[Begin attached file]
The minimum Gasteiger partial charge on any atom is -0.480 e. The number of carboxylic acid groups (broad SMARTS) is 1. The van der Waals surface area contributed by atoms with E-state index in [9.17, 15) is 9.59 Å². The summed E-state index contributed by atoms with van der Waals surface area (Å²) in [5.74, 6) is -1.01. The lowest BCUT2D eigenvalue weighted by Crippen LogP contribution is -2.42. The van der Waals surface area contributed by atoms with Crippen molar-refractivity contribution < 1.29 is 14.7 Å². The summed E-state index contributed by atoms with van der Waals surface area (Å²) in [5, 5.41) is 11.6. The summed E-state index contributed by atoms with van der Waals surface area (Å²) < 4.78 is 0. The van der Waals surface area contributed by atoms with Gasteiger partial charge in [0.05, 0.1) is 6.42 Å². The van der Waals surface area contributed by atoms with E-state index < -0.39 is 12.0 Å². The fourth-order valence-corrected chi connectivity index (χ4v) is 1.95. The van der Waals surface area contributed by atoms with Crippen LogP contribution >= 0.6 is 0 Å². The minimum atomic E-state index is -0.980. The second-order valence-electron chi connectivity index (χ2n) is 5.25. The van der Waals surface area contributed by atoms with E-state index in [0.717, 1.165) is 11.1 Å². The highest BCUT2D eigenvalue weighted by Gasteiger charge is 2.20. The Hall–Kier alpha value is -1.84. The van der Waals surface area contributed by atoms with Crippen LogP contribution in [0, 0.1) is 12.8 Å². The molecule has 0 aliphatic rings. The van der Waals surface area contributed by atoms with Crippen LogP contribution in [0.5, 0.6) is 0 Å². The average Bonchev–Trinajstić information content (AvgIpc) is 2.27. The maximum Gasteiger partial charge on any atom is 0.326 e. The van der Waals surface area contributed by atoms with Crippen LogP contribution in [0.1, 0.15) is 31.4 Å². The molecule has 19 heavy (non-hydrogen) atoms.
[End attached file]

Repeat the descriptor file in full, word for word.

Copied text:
The minimum Gasteiger partial charge on any atom is -0.480 e. The number of carboxylic acid groups (broad SMARTS) is 1. The van der Waals surface area contributed by atoms with E-state index in [9.17, 15) is 9.59 Å². The summed E-state index contributed by atoms with van der Waals surface area (Å²) in [5.74, 6) is -1.01. The lowest BCUT2D eigenvalue weighted by Crippen LogP contribution is -2.42. The van der Waals surface area contributed by atoms with Crippen molar-refractivity contribution < 1.29 is 14.7 Å². The summed E-state index contributed by atoms with van der Waals surface area (Å²) in [5, 5.41) is 11.6. The summed E-state index contributed by atoms with van der Waals surface area (Å²) < 4.78 is 0. The van der Waals surface area contributed by atoms with Gasteiger partial charge in [0.05, 0.1) is 6.42 Å². The van der Waals surface area contributed by atoms with E-state index < -0.39 is 12.0 Å². The fourth-order valence-corrected chi connectivity index (χ4v) is 1.95. The van der Waals surface area contributed by atoms with Crippen LogP contribution >= 0.6 is 0 Å². The minimum atomic E-state index is -0.980. The second-order valence-electron chi connectivity index (χ2n) is 5.25. The van der Waals surface area contributed by atoms with E-state index in [0.717, 1.165) is 11.1 Å². The highest BCUT2D eigenvalue weighted by Gasteiger charge is 2.20. The Hall–Kier alpha value is -1.84. The van der Waals surface area contributed by atoms with Crippen LogP contribution in [0, 0.1) is 12.8 Å². The molecule has 0 aliphatic rings. The van der Waals surface area contributed by atoms with Crippen LogP contribution in [0.5, 0.6) is 0 Å². The average Bonchev–Trinajstić information content (AvgIpc) is 2.27. The maximum Gasteiger partial charge on any atom is 0.326 e. The van der Waals surface area contributed by atoms with Crippen LogP contribution in [0.1, 0.15) is 31.4 Å². The molecule has 19 heavy (non-hydrogen) atoms.